One of the mysteries of the English language finally explained.
A small board supported on castors, typically heart-shaped and fitted with a vertical pencil, used for automatic writing and in seances.‘the planchette jerked and skittered to the upper left-hand corner of the paper’
- ‘I think he might have demonstrated it by saying, ‘Hold the planchette without asking a question, and see what happens.’’
- ‘In some sense, therefore, the device allows the cursor to be a planchette in a virtual Ouija board effect.’
- ‘As they here suggest, unease over who moves the planchette is at the heart of the Ouija Board experience.’
- ‘With their fingers on the planchette, they saw it move about the board's array of printed letters, numbers, and the words yes and no to spell our messages - she told him - from spirits of the dead.’
- ‘Mired in the humanistic belief that someone must be pushing the planchette, our unease grows as we cannot pin down the culprit.’
- ‘The idea that the planchette won't move for some people alone because the ‘devil has their soul’ is pure playground nonsense.’
- ‘Using a Ouija board, for example, demonstrates that while the exercise of agency takes place in the movement of the planchette, the status and possibly even the existence of the agent who originates the action is undecidable.’
- ‘Rendered in the terms of the talking board séance, the ontotheological habit is akin to presuming that the movement of the planchette proves the agency of determinate subjects, dead or alive.’
- ‘Pursuing the Ouija Board metaphor productively, once we recognize that all kinds of things have to be in place before the student can place her hands on the planchette, what might that mean for the way we teach her?’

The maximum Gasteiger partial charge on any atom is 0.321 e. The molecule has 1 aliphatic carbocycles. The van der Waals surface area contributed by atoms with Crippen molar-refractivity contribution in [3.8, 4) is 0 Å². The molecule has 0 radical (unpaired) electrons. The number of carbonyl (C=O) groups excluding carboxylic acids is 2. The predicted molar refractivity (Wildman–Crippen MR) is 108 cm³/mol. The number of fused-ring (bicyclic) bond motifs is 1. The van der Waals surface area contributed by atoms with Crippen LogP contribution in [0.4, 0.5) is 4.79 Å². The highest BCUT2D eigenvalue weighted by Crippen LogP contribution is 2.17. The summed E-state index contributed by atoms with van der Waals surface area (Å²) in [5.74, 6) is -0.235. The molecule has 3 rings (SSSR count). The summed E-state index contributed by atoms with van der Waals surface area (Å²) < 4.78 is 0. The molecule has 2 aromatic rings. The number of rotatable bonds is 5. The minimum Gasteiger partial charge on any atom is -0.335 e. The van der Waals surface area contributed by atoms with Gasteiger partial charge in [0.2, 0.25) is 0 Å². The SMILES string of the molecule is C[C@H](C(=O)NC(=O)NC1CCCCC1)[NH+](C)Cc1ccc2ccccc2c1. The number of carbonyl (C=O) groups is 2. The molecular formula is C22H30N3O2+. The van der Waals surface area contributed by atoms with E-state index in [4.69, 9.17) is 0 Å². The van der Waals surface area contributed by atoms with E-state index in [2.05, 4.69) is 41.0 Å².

- ‘The British governor of Hong Kong, entered into the spirit of the plot, briefing a Chinese contact who arranged for the prediction to emerge from a planchette message - a type of séance - at a Chinese temple in Macao.’
- ‘Players could also invoke the idea of possession by a spirit who temporarily inhabits one or more of the players at the table and directs the movement of the planchette (viz., ‘channeling’).’
- ‘And, like the Ouija Board player, we may not be able to know how the movements of our classroom planchette will be related to our teaching intentions.’
- ‘In the 1990s I was involved with a small group of magicians who ‘created’ an egregore and then tried to make contact with it using a variety of methods, such as a planchette, the time-honoured seance method, etc.’
- ‘The planchette moved, spun on its little wheels, painted nonsense curlicues over the paper.’
- ‘It explains why the planchette, in response to questions, glides so smoothly over the Ouija board to spell answers which seem to come from spirits.’
- ‘The Museum of Talking Boards contains galleries of previously manufactured boards and planchettes, and those currently in production.’
- ‘In a traditional classroom where we assumed that our students were driving the planchette, our tasks as teachers were fairly obvious.’
Mid 19th century: from French, literally ‘small plank’, diminutive of planche.
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